November 2016

  • I was driving my kids to school today. I counted over 80 Trump signs and 3 Clinton ones. In about 4 or 5 miles.
  • You know that feeling you had in the 7th Inning (Cubs/Indians) that was bad. You have that no? I have the feeling it’s going very well. Here’s the big difference. He’s connecting with people. People trust him at least more than Hillary. She lost her mojo and her team doesn’t know what to do. They have thrown all the mud and nothing stuck to him. All the mud stuck to her and there is more and more. This game cannot be over soon enough for her. The longer is goes, the worse it gets for Clinton. (November 6, 2016)
  • 25,000 last night for Trump. Lines a miles long and 7,000 people outside. There is passion like people had for Obama in 2008. That’s why he will win. Clinton has none of that.

Although I visited Pennsylvania twice in the last year, I haven’t lived in America in over a decade, thus giving me limited awareness of the Trump appeal.  Despite trusting that my friend’s voice and opinion made perfect sense, I couldn’t bring myself to think that he would have enough support to beat Hillary Clinton; especially with an Electoral College that highly favored the Democrats.

Another missed factor for Trump was the ‘hidden’ voter; fed up and frustrated citizens my PA friend had been telling me about for months, as several were in his own family. These were folks who planned to vote for Trump yet didn’t show any kind of public support for fear of being labeled a racist or portrayed in a negative light. I can personally attest to these silent voices, as I was in a roomful of kind and fun people (20-30+) on several occasions during my PA vacation and found out later that 95% of them were Trump supporters. Reflecting back on my interactions/discussions with many, the name Trump rarely crept into the conversation.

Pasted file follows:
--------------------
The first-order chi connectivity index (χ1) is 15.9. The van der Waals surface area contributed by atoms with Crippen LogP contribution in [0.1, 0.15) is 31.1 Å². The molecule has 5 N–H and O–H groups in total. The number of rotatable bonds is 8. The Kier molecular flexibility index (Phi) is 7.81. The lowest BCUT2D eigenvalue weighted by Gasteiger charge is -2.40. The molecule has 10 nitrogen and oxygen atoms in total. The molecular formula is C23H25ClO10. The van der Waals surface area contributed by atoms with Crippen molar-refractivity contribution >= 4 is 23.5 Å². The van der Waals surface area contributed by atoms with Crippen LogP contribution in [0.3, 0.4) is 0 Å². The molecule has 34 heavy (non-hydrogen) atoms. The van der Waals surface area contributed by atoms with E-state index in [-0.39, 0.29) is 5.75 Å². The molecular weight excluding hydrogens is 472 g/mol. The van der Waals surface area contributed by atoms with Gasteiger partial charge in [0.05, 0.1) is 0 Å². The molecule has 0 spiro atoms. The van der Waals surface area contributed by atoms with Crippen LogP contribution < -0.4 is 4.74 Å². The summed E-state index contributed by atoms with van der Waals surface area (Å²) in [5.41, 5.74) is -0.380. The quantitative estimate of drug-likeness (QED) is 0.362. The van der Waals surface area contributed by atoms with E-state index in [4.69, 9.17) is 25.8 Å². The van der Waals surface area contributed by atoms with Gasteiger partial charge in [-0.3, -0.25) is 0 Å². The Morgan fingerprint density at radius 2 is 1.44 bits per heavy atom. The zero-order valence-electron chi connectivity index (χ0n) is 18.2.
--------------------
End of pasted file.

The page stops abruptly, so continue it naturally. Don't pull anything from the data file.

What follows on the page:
My initial gut feeling was right and my PA friend’s insight couldn’t have been more precise. In addition, he never faltered in his belief that Trump was going to win. 

One thing we can no longer do is underestimate Donald J. Trump. Most did and he pulled off one of the greatest upsets in political history. The media, polls, Democrats and many Republicans were all wrong. Sometimes I wonder if Trump was the only one who believed he could prevail. He had some help though with Clinton’s failed strategy – one that appeared to be ‘Let Trump be Trump’ in order to propel her to The White House.

Second, his hustle was far more substantial than hers. Have you ever seen a 70 year old with so much energy for 18 months; doing 5-6 events a day in the home stretch of the election? Along with having his hand on the pulse of America, he also outworked Clinton. The most successful people in my inner circle are those who ‘grind’ daily. Trump showed that he could grind with the best of them. 

Finally, the ‘Reality TV Star’ words and/or actions (Sizzle) Trump provided throughout the battle made Clinton’s traditional campaign speeches and standard operational format look ho hum, although he was helped significantly by a media that made him 'must see TV'. 

One lesson we can learn about this election is that ‘Sizzle’ sells. Bill Clinton, Obama and Reagan had it and they all won. Not everyone has the personality, media savvy and confidence of Trump, although putting on a show or standing out can be a good way to enhance one’s popularity and/or image, particularly for those in the sales profession. I would encourage doing it in a positive and collaborative way, although one has to find and have faith in their own style.

Another lesson is that hard work does pay off. Trump was in the heart of America more than Clinton and held more events and rallies. In my opinion, voters noticed that effort which I believe was a crucial part of his success. My PA friend kept echoing this same sentiment.

The final and most important lesson is that one must ‘close the deal’, which in Trumps case meant winning the election. Having confidence about and focusing on the result of whatever you are doing is crucial. During the campaign, Trump talked about closing deals throughout his life again and again, but there were those who laughed and thought ‘yea right”. He certainly got the last laugh.

I’m optimistic in general, along with hopeful that Trump’s 4 or 8 year run as President will be fruitful for most Americans. Our nation is more divided than ever though and Trump will need to be instrumental in helping to bridge that gap if he is too fully succeed. Everyone won’t get what they want from his time in office, but the results should and will be looked at closely, particularly since the Republicans have control of the House and Senate.

President-Elect Trump is undoubtedly a great salesman. Whether he can be a great President remains to be seen. That journey begins on January 20, 2017.

(I Encourage You To Read Both)